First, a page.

January 9, 2019
Fauquier educators joining Jan. 28 rally in Richmond
Photo/From Facebook Video
Supervisor Holder Trumbo (Scott District) listens Dec. 13 as Jennifer McIntyre encourages the county board to attend the Jan. 28 rally in Richmond.
The RedforEd movement started last year in West Virginia and spread to other states.
We are asking for the legislature to fully support the budget proposed by the governor.
— Jennifer McIntyre, teacher and Advocating for Change co-founder
“Red for Ed” March and Rally
Monday, Jan. 28; march starts at 11:30, rally at noon.
State capitol, Richmond.
About 200 Fauquier teachers, school staff, elected officials, citizens, joining thousands from around the state.
To demand the General Assembly increase public school funding and teacher salaries.
• Organizers: Virginia Educators United
and Virginia Education Association
About 200 Fauquier teachers will skip school for a trip to Richmond late this month.
Those teachers — along with Superintendent David Jeck, school board Chairwoman Suzanne Sloane (Scott District) and others — will join a rally at the state capitol Monday, Jan. 28, to demand more school funding and higher pay.
“The march represents the power of employees that have been underfunded for too long . . . and coming together to change that . . . doing it in a way that is keeping it positive and professional,” said Jennifer McIntyre, co-founder of a Fauquier school employee group, Advocating for Change. The group formed after the county board of supervisors’ budget hearing last March.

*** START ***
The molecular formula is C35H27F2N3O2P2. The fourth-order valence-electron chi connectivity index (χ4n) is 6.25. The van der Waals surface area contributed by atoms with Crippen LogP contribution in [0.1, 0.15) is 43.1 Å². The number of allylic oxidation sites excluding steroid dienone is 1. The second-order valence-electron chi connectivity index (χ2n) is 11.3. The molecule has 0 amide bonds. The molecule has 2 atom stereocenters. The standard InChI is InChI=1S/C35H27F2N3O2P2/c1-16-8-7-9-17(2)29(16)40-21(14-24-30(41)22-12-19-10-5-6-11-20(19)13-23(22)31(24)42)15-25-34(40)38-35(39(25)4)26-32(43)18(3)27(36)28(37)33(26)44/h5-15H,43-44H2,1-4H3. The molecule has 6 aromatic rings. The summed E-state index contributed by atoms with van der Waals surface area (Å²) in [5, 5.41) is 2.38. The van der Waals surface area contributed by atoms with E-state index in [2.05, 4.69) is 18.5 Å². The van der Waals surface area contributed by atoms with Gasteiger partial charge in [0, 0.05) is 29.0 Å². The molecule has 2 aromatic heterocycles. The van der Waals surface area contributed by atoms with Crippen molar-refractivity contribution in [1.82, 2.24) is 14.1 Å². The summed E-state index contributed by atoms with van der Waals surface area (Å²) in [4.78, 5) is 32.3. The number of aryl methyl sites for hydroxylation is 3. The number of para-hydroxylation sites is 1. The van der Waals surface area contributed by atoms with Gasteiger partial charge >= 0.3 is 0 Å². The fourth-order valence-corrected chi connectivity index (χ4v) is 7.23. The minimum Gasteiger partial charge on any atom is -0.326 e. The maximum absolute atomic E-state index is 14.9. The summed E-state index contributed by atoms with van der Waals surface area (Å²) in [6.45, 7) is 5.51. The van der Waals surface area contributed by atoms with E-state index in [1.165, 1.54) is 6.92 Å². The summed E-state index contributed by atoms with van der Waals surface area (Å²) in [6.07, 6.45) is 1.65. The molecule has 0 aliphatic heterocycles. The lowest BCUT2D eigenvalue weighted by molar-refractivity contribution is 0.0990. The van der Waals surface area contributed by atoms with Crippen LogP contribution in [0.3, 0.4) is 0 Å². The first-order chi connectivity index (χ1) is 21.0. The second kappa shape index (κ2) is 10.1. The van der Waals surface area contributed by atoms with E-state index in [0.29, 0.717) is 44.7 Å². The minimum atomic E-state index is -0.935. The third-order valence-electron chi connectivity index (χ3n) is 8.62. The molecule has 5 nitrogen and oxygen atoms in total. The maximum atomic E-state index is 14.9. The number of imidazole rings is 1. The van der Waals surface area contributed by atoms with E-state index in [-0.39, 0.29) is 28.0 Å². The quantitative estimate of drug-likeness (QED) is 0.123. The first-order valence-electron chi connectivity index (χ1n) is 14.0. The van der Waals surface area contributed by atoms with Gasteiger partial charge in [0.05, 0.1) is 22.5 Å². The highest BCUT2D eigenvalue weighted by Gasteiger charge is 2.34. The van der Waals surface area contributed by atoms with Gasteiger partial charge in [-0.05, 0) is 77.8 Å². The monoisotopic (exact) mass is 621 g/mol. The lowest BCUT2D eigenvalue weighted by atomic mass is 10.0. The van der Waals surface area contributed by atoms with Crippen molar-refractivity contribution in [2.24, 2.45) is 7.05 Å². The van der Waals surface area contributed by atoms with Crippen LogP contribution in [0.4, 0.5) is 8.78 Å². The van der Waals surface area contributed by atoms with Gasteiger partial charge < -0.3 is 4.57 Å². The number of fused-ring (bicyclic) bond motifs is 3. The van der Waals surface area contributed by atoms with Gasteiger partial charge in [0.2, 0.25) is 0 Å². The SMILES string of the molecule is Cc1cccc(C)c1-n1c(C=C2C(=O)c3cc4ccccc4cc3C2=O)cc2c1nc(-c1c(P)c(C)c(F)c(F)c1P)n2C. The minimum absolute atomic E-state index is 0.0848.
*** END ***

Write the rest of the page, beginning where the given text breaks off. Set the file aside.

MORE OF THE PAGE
The march will “draw attention to the lack of funding to public schools,” added Ms. McIntyre, a fourth-grader teacher at C. Hunter Ritchie Elementary School near New Baltimore.
Thousands of school employees, parents, elected officials and other citizens from across the commonwealth will dress in red for the #RedforEd march and rally.
Virginia Educators United, which organized the march, wants the state to “restore” funding cut after the Great Recession, increase teacher pay, provide competitive wages, recruit and retain high quality and diverse teachers, help localities address school infrastructure needs and ensure all schools have adequate support staff.
“I’m looking forward to the event and think it’s going to be a positive event for teachers statewide and quite a bit of energy and a great presence from folks in Fauquier County,” Dr. Jeck said at Monday’s school board meeting.
As of Monday afternoon, 197 of Fauquier’s 940 teachers had asked for personal leave Jan. 28 to participate in the rally, he told the board.
Never have 21 percent of Fauquier’s teachers been absent from classrooms the same day, which will present staffing challenges for the school system.
But, schools will remain open on Jan. 28, according to Dr. Jeck.
School employees get three days of personal leave per year, according to the Fauquier human resources department.
“We have 133 covered with (substitute teachers),” Dr. Jeck said. Associate Superintendent for Instruction Major Warner “is actively recruiting central office and complex staff to help cover classes on the 28th.”
Substitutes earn $70 to $100 a day, depending on education and experience. County schools will spend about $12,000 for them to lead classes during the rally.
“I’m not recommending that we close on the 28th,” Dr. Jeck told the board. “I think we’ll be able to cover (classes) and provide meaningful instruction.”